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Title: The numerical treatment of curved boundary surfaces in an unfitted grid formulation for computational fluid dynamics
Author: Gao, Zaixiang
Awarding Body: Cranfield University
Current Institution: Cranfield University
Date of Award: 1999
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In this thesis a new Cartesian cut-cell scheme has been presented which solves the in- compressible Navier-Stokes equations using a finite volume approach and a staggered grid. The equations have been solved in conservation-law form upon a network of cell which were created using a Cartesian, cell-based grid generation procedure. This method used a recursive subdivision of fixed aspect ratio (Cartesian) cells creating arbitrarily shaped polygons when the Cartesian cell straddles a boundary, using a modified polygon clipping algorithm. The numerical scheme adopted is the finite volume formulation, adaptive multi- grid algorithm, and the Cartesian cut cell method. The scheme is modified to allow accurate calculation of flow variables at the intersection of curved body boundaries on non-aligned grids. A novel method to distinguish boundary cells is developed in this project. The outline of the thesis is as follows: firstly, the modelling and simulation of un- fitted Cartesian grids, structured grids, and unstructured grids are reviewed, together with the different numerical techniques implemented in the solver. Finite volume dis- crete equations are then derived on structured, staggered grid. Next, having specified the solution algorithm, we introduce the Cartesian cut cell method and consider the accuracy of the solver. Results from several test cases of varying complexity are com- pared with those of a widely used commercial CFD package and good agreement is obtained. The results of this method show that the Cartesian cut cell approach is second- order accurate for the two-dimensional flows. The question of performance of the algorithm is also addressed in detail, both in terms of robustness and speed of con- vergence by modified transformations. Good accelerations are obtained using the adaptive multigrid method but the convergence rates are often not grid-independent. Convergence rates are much faster than those achieved by single grid solvers and com- mercial codes, although the solver is not fully optimal. It is confirmed that multigrid methods offer a good framework for the implementation of grid adaptation, particularly in areas where the flow variable change abruptly/rapidly. Considerable gains in speed and memory usage, by one further order of magnitude, are achieved.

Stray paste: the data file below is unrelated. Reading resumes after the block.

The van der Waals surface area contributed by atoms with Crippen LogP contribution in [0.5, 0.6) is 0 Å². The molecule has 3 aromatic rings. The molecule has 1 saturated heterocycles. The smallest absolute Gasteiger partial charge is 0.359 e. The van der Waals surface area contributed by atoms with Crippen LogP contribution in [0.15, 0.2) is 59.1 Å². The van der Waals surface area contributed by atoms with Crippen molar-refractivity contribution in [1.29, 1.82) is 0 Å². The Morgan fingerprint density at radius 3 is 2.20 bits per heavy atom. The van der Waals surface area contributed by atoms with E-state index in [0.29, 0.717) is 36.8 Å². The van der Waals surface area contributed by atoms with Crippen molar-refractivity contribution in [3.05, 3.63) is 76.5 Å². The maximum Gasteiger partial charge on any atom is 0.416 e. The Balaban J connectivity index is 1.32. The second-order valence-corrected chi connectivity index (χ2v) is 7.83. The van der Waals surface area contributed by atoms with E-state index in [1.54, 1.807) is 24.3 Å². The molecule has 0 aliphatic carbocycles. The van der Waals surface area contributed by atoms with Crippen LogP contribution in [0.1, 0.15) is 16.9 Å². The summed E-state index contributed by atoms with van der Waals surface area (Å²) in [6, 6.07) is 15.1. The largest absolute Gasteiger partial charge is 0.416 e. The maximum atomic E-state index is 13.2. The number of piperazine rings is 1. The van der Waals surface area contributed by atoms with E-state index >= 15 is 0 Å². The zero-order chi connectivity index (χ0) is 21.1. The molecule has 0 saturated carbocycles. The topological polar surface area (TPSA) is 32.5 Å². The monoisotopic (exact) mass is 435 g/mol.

Supervisor: Thompson, Chris Sponsor: Not available
Qualification Name: Thesis (Ph.D.) Qualification Level: Doctoral
EThOS ID:  DOI: Not available